Sunday, October 28, 2012

REVIEW: The Dark Heroine by Abigail Gibbs

The thing about The Dark Heroine by Abigail Gibbs, is that once I started reading it, I just couldn't stop.  I had issues with the characters and the relationships at times but even when these things annoyed me, I still couldn't bear to put the book down.  I really think that that says something important about this book, but it doesn't completely erase all of my misgivings either.

I was really impressed to hear of Abigail Gibbs' writing journey with this book.  Writing the majority of The Dark Heroine at the age of 15 is astounding!  I hope that inspires many more young writers.  

I can tell you, I wasn't convinced by the romance element of the book right from the beginning.  This book begins with our main character, Violet, who on a night out in London with a friend witnesses this horrific mass murder.  A small group of people kills a much larger group of people and it's violent and bloody and I was horrified reading it, let alone witnessing it like Violet does.  When the leader of the winning group notices that Violet is a witness to this whole spectacle, he kidnaps her takes her back to his home in Kent.  There Violet learns that she's just been kidnapped by a prince of vampires and will remain hostage indefinitely. 

That right there?  That whole description and scenario of the beginning of the book does not scream romance to me.  I felt a little bit uncomfortable regarding the whole premise of the book.  I didn't much care for Kasper in the beginning.  There isn't a great deal likeable about him.  He is constantly unpleasant towards Violet, threatening her and biting her against her will and his actions really made my skin crawl at times.  Towards the end of the book, I found myself changing my mind about Kasper at times and as long as I tried to view him in the way Violet does, I found myself not loathing him as much as at the beginning. 

I came to realise my biggest problem with this book isn't so much the romance or the way in which Violet ends up in the position that she does.  My biggest problem with the book is that Violet has no other options aside from Kaspar.  She has no friends throughout the book, she has no family members besides a father and sister that are barely spoken of, she has no support other than that of the strange quasi-relationship she has with Kaspar.  And I really think that these sort of relationships, with friends and family, would have made Violet more human in my eyes.  Because as it is, Violet in this book is a bit empty.  She has occasional bursts of rebellion and can come out with some funny and sarcastic comments and things, but I had very little sympathy for her as a character.  What is a shame, and this is a slight spoiler, is that there was scope to give Violet a friend and a sister-like figure, but they are instead turned into yet another thing that leaves Violet completely alone.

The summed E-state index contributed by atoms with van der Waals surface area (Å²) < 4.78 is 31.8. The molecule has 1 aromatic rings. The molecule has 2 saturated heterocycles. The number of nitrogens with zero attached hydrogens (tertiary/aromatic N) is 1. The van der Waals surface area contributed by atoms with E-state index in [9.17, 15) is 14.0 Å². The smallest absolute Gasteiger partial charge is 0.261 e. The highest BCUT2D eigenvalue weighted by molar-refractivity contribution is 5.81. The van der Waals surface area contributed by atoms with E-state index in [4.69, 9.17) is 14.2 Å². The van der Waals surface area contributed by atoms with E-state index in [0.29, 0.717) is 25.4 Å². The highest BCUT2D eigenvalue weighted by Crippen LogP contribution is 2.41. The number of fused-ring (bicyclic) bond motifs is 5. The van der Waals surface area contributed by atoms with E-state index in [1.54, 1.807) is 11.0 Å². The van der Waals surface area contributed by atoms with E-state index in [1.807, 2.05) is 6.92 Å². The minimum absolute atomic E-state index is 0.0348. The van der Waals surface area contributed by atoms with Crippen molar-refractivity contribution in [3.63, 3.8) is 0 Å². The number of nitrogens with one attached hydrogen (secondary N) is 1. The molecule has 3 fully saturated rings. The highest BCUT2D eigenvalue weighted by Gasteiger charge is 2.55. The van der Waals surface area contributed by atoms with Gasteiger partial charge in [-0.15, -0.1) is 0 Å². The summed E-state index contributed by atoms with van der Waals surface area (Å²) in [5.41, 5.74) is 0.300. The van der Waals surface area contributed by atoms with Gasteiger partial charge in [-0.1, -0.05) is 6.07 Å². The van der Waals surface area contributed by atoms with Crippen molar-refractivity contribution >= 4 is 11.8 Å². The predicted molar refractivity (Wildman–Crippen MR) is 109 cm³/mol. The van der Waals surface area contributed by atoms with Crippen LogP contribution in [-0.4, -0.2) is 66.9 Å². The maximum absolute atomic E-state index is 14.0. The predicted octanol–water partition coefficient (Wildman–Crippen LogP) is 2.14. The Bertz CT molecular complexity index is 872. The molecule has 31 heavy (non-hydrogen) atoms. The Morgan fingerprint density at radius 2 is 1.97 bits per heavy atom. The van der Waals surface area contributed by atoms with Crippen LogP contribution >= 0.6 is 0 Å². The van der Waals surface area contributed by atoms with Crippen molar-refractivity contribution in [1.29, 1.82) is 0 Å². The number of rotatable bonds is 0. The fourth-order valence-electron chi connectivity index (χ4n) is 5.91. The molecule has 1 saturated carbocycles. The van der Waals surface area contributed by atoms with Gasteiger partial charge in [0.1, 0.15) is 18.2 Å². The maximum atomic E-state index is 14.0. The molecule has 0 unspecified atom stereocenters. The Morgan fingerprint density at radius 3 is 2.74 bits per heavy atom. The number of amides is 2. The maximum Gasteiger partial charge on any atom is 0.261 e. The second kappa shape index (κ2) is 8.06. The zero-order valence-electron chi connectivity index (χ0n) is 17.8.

Towards the end, as we learn a little more about the vampire world-building and of this strange prophecy of the dark heroine, I found my interest returning.  I was definitely more intrigued by this added layer to the vampire/supernatural creatures world than I was with the romantic goings-on and other character relationships. 

I found this entire book to very strange.  Because as I mentioned at the beginning, even though I had numerous issues with this book, at no point did I consider giving up on it.  There is definitely something about this story or the way in which it is written that grabbed me.    Problems or not, it is still a 500 page novel, and I read the entire book in a short amount of time. 


  1. This sounds great! I'm looking forward to reading it now, hopefully I can get past the problems with the relationships.
    Great review!

  2. I've wanted to read this book for a while after hearing about it but forgot the name- I shall have to try it out now!


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